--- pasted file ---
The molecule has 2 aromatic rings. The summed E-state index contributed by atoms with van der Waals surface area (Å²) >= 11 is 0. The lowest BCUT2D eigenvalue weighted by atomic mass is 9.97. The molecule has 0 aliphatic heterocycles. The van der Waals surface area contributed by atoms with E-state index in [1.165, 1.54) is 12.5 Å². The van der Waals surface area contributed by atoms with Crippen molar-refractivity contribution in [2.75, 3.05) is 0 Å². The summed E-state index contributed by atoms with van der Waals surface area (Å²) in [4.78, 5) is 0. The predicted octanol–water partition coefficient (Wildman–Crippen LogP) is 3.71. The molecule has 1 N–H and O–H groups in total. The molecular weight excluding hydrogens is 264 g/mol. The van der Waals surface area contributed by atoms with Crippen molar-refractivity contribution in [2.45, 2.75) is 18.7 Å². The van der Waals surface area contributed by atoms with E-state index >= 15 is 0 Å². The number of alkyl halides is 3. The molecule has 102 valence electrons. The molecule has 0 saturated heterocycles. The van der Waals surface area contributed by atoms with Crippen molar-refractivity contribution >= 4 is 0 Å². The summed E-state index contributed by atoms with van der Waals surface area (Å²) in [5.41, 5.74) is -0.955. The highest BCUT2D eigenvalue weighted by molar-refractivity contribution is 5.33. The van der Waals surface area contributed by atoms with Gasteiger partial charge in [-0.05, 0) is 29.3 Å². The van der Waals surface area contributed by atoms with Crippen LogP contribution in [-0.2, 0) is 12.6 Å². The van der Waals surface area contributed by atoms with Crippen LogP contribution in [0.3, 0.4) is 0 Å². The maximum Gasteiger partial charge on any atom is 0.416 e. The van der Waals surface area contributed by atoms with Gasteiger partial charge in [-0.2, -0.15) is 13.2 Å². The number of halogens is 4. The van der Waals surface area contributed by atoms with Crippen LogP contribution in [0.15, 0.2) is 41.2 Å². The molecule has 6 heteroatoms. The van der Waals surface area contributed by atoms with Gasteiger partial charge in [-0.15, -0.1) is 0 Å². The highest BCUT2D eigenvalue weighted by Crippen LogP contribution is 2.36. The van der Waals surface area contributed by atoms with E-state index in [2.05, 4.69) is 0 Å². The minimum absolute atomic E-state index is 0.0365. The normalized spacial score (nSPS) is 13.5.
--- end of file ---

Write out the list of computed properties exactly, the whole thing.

The molecule has 2 aromatic rings. The summed E-state index contributed by atoms with van der Waals surface area (Å²) >= 11 is 0. The lowest BCUT2D eigenvalue weighted by atomic mass is 9.97. The molecule has 0 aliphatic heterocycles. The van der Waals surface area contributed by atoms with E-state index in [1.165, 1.54) is 12.5 Å². The van der Waals surface area contributed by atoms with Crippen molar-refractivity contribution in [2.75, 3.05) is 0 Å². The summed E-state index contributed by atoms with van der Waals surface area (Å²) in [4.78, 5) is 0. The predicted octanol–water partition coefficient (Wildman–Crippen LogP) is 3.71. The molecule has 1 N–H and O–H groups in total. The molecular weight excluding hydrogens is 264 g/mol. The van der Waals surface area contributed by atoms with Crippen molar-refractivity contribution in [2.45, 2.75) is 18.7 Å². The van der Waals surface area contributed by atoms with E-state index >= 15 is 0 Å². The number of alkyl halides is 3. The molecule has 102 valence electrons. The molecule has 0 saturated heterocycles. The van der Waals surface area contributed by atoms with Crippen molar-refractivity contribution >= 4 is 0 Å². The summed E-state index contributed by atoms with van der Waals surface area (Å²) in [5.41, 5.74) is -0.955. The highest BCUT2D eigenvalue weighted by molar-refractivity contribution is 5.33. The van der Waals surface area contributed by atoms with Gasteiger partial charge in [-0.05, 0) is 29.3 Å². The van der Waals surface area contributed by atoms with Crippen LogP contribution in [-0.2, 0) is 12.6 Å². The van der Waals surface area contributed by atoms with Crippen LogP contribution in [0.3, 0.4) is 0 Å². The maximum Gasteiger partial charge on any atom is 0.416 e. The van der Waals surface area contributed by atoms with Gasteiger partial charge in [-0.2, -0.15) is 13.2 Å². The number of halogens is 4. The van der Waals surface area contributed by atoms with Crippen LogP contribution in [0.15, 0.2) is 41.2 Å². The molecule has 6 heteroatoms. The van der Waals surface area contributed by atoms with Gasteiger partial charge in [-0.15, -0.1) is 0 Å². The highest BCUT2D eigenvalue weighted by Crippen LogP contribution is 2.36. The van der Waals surface area contributed by atoms with E-state index in [2.05, 4.69) is 0 Å². The minimum absolute atomic E-state index is 0.0365. The normalized spacial score (nSPS) is 13.5.